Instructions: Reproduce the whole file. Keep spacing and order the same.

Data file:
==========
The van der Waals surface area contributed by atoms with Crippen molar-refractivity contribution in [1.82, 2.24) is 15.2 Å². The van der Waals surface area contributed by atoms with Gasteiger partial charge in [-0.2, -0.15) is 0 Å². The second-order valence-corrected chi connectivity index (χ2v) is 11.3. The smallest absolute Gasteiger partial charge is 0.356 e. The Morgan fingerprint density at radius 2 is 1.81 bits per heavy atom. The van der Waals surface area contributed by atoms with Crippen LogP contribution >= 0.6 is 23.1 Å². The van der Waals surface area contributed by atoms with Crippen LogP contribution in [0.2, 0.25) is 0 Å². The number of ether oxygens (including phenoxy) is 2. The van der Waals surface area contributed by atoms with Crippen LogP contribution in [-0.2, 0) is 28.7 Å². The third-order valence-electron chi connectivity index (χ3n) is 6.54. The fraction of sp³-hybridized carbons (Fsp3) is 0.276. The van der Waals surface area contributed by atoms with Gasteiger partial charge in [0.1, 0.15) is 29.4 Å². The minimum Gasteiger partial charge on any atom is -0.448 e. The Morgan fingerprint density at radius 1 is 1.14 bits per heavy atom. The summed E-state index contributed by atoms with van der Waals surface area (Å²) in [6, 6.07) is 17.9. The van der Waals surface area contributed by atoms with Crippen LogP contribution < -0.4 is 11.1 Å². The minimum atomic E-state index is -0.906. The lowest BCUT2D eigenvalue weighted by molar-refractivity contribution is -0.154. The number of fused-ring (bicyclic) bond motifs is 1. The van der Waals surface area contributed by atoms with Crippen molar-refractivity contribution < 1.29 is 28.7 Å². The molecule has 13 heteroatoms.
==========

The van der Waals surface area contributed by atoms with Crippen molar-refractivity contribution in [1.82, 2.24) is 15.2 Å². The van der Waals surface area contributed by atoms with Gasteiger partial charge in [-0.2, -0.15) is 0 Å². The second-order valence-corrected chi connectivity index (χ2v) is 11.3. The smallest absolute Gasteiger partial charge is 0.356 e. The Morgan fingerprint density at radius 2 is 1.81 bits per heavy atom. The van der Waals surface area contributed by atoms with Crippen LogP contribution >= 0.6 is 23.1 Å². The van der Waals surface area contributed by atoms with Crippen LogP contribution in [0.2, 0.25) is 0 Å². The number of ether oxygens (including phenoxy) is 2. The van der Waals surface area contributed by atoms with Crippen LogP contribution in [-0.2, 0) is 28.7 Å². The third-order valence-electron chi connectivity index (χ3n) is 6.54. The fraction of sp³-hybridized carbons (Fsp3) is 0.276. The van der Waals surface area contributed by atoms with Gasteiger partial charge in [0.1, 0.15) is 29.4 Å². The minimum Gasteiger partial charge on any atom is -0.448 e. The Morgan fingerprint density at radius 1 is 1.14 bits per heavy atom. The summed E-state index contributed by atoms with van der Waals surface area (Å²) in [6, 6.07) is 17.9. The van der Waals surface area contributed by atoms with Crippen LogP contribution < -0.4 is 11.1 Å². The minimum atomic E-state index is -0.906. The lowest BCUT2D eigenvalue weighted by molar-refractivity contribution is -0.154. The number of fused-ring (bicyclic) bond motifs is 1. The van der Waals surface area contributed by atoms with Crippen molar-refractivity contribution < 1.29 is 28.7 Å². The molecule has 13 heteroatoms.